We’re Chris Hymes (Data Protection Officer & Chief Information Security Officer), Mark Hillick (Director of Security), Clint Sereday (Anti-Cheat Product Lead), Daniel Hu (Data Privacy Product Lead), and Warren Kenny (Application Security Product Lead). And we’re here to talk about Riot Vanguard.
We’ve discussed Vanguard in the past, but over the last week there’s been a lot of conversation about Vanguard and its kernel mode driver. The biggest concerns we’re hearing are about the security of the driver and your privacy. Our buddy Paul “Riot Arkem” Chamberlain has been addressing questions where he can, but as a group of the most unapologetically paranoid Rioters, we wanted to give Riot Arkem a little backup and give you some added insight into how Vanguard was built with security and privacy at its heart.
A Little Background on Riot Security
A few years ago, we wrote about how security has evolved at Riot. We described our approach as being:
- the guardian of Riot’s player-focused culture,
- feedback-driven and audience-focused, and
- centered around providing options, not roadblocks.
This is as true in 2020 as it was in 2017. The Anti-Cheat team made sure Vanguard was designed with our Security and Data Privacy teams coordinating closely at every stage of development. We understand the decision to run the driver component in kernel-mode can raise concerns, and that some of you want to know more about the tech behind Vanguard. We can’t get too deep into the technical specifics without potentially compromising Vanguard, but we’ll go as far as we safely can below, plus we can assure you that it has been reviewed by both internal and external security experts.
The bottom line is we would never let Riot ship anything if we weren’t confident it treated player privacy and security with the extreme seriousness they deserve. With that in mind, let’s look at our philosophy for Vanguard and the fundamentals of its architecture.
Riot Vanguard Philosophy
- Riot’s committed to achieving the highest competitive integrity in our games. We want you to play in a world where you never have to doubt your abilities or your opponent’s.
- The battle against cheats is constantly evolving and we’re always working on better ways of accomplishing our goals. Cheating has gone from merely seeking control of game client memory to methods that attempt to modify the underlying operating system.
- If anti-cheat software is only run in user-mode, its capabilities would be compromised by a cheat running at a higher privilege level. For example, some of the more advanced cheating communities have used Direct Memory Access (DMA) to rebroadcast memory to a separate computer for later processing.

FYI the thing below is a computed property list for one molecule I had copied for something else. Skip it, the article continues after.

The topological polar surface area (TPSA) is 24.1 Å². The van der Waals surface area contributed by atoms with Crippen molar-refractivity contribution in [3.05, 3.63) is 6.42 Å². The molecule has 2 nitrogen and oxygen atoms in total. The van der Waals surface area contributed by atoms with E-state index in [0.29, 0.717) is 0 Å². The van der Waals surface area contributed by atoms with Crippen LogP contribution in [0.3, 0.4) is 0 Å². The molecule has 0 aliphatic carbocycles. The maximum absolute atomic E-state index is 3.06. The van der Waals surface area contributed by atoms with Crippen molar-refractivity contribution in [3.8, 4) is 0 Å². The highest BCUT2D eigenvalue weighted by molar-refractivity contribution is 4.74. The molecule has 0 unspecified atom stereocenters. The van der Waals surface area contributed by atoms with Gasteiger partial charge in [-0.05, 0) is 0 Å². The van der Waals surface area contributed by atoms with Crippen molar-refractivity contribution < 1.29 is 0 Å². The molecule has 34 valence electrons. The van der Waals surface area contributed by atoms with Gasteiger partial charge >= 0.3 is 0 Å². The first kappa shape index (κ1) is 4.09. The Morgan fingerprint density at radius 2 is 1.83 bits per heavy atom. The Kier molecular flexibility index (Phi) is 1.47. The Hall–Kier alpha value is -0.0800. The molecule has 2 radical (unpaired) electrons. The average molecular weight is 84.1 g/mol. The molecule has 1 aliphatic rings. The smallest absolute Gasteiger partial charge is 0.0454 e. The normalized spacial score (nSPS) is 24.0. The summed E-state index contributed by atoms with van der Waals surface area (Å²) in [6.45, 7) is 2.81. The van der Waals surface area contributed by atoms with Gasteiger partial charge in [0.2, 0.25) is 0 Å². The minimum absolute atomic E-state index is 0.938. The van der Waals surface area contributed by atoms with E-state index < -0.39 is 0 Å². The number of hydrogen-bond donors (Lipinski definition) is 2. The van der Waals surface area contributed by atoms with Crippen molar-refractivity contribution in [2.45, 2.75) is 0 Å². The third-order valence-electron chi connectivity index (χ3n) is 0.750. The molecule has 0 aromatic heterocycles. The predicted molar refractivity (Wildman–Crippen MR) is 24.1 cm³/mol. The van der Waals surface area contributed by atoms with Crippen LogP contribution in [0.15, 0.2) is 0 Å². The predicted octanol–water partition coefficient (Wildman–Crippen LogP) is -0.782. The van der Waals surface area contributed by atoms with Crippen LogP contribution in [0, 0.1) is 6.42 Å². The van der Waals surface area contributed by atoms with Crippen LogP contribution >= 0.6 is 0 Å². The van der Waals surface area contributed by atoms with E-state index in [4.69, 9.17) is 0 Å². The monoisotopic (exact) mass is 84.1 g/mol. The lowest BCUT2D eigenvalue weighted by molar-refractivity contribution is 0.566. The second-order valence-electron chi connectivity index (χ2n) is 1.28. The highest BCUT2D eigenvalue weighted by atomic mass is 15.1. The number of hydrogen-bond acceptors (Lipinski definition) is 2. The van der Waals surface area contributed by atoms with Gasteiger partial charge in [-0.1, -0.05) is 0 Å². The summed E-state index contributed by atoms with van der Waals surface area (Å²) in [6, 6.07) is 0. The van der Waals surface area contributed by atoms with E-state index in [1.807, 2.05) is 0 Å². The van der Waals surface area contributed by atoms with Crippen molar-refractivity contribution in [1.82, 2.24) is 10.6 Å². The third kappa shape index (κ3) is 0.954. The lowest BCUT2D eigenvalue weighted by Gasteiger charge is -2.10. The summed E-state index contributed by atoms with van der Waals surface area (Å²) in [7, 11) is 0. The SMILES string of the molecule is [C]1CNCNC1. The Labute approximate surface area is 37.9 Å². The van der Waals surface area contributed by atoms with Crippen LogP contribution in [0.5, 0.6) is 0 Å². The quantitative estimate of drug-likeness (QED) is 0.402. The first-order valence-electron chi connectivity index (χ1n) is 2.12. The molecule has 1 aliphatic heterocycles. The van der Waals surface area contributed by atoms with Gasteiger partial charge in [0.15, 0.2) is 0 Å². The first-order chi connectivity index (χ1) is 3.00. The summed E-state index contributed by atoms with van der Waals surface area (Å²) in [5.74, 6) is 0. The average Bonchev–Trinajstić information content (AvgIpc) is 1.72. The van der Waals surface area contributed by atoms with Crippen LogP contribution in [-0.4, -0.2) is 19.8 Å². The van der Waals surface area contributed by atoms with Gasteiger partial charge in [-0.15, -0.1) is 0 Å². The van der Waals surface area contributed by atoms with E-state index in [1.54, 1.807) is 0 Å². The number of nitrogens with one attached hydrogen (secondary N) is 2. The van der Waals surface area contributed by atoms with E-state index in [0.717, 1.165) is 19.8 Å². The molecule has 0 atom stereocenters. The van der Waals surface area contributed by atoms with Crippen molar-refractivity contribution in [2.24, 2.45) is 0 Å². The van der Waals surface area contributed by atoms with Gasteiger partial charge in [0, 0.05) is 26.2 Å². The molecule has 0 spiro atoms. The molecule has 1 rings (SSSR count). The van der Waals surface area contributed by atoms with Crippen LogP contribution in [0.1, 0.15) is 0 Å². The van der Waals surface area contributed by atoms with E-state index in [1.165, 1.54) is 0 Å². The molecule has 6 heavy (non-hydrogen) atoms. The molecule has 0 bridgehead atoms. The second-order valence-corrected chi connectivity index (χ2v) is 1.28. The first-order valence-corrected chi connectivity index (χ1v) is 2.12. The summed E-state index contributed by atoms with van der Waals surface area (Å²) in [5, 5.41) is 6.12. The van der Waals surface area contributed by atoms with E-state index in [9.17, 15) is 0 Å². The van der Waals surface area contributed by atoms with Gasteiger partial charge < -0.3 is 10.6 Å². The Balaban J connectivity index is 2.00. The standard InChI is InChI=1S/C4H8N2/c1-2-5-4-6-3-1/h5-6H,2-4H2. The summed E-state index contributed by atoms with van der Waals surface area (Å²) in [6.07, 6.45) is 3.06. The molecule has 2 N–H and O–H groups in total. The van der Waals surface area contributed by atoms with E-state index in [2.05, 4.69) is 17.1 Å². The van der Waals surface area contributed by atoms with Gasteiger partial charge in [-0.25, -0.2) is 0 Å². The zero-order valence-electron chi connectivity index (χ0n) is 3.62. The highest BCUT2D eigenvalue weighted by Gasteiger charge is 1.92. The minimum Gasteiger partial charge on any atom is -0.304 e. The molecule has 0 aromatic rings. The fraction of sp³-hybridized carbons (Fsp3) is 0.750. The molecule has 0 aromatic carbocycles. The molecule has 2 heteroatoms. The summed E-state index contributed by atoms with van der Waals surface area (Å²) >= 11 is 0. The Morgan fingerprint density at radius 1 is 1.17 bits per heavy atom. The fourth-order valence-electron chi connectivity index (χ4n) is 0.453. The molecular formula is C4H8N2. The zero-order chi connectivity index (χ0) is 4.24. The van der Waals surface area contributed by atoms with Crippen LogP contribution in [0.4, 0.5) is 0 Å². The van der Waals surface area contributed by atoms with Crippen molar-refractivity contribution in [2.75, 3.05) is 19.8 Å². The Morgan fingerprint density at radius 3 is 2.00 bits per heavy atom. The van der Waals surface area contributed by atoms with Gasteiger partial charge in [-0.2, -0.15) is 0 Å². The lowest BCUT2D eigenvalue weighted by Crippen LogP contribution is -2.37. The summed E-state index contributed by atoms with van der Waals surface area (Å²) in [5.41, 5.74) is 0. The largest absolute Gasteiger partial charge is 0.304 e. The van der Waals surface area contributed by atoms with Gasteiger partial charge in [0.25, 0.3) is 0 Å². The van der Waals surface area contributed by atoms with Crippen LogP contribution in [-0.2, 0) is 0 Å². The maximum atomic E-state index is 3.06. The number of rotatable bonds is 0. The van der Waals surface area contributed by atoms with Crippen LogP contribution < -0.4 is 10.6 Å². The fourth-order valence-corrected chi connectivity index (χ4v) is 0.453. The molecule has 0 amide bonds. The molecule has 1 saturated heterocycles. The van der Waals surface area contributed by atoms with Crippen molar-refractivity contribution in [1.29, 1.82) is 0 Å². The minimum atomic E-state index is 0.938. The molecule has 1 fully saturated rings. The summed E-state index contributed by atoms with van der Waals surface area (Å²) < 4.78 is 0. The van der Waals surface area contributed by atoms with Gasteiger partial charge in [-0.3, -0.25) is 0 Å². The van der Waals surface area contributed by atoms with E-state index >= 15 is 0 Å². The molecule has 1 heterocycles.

- Vanguard is a solution that will help us achieve the vision of competitive integrity while enabling us to continuously adapt our arsenal in the war against cheaters.
- Vanguard does not collect or process any personal information beyond what the current League of Legends anti-cheat solution does. Riot does not want to know more about you or your machine than what is necessary to maintain high integrity in your game. The game data we collect is used for the operation of the game and integrity-related services such as Packman and Vanguard.
Riot Vanguard Architecture
- Vanguard consists of three components: the client, driver, and platform.
- The client (user-mode) handles all of the anti-cheat detections while a game is running.
- The client needs to communicate with the platform to receive detections and in order for a player to be able to play.
- The client does not consider a machine trusted unless it recognizes the driver; untrusted machines cannot play VALORANT.
- The driver (kernel-mode) is used by the client to validate memory and system state, and to make sure the client has not been tampered with.
- The driver runs at start-up to prevent loading cheats prior to the client initialization.
- The driver can be uninstalled at any time (“Riot Vanguard” in Add/Remove Programs), although VALORANT won’t run without it.
- The driver does not collect or send any information about your computer back to us.
- The driver has been signed by Riot’s own EV cert, which has in turn been signed by Microsoft as per their code signing process.
As part of our commitment to player security and privacy, we’ve been running a Bug Bounty program on HackerOne for the past 6 years. We’ve rewarded security researchers with almost two million dollars in bounties and our scope includes everything that players interact with. Today we’re announcing that we’re creating a special scope for Vanguard vulnerabilities with even higher bounties. We want players to continue to play our games with peace of mind, and we’re putting our money where our mouth is. If you think you’ve found a flaw in Vanguard that would undermine the security and privacy of players, please submit a report right away and you may be eligible for a big bounty payout. Visit our HackerOne page for more details.
We’d never let Riot ship something we couldn’t stand behind from a player-trust perspective (not that we think Riot would ever try). Players have every right to question and challenge us, but let’s be clear—we wouldn’t work here if we didn’t deeply care about player trust and privacy and believe that Riot feels the same way. We’re players just like you, and we wouldn’t install programs on our computer that we didn’t have the utmost confidence in.
Please keep holding us accountable for protecting both the competitive integrity of your games and your personal privacy.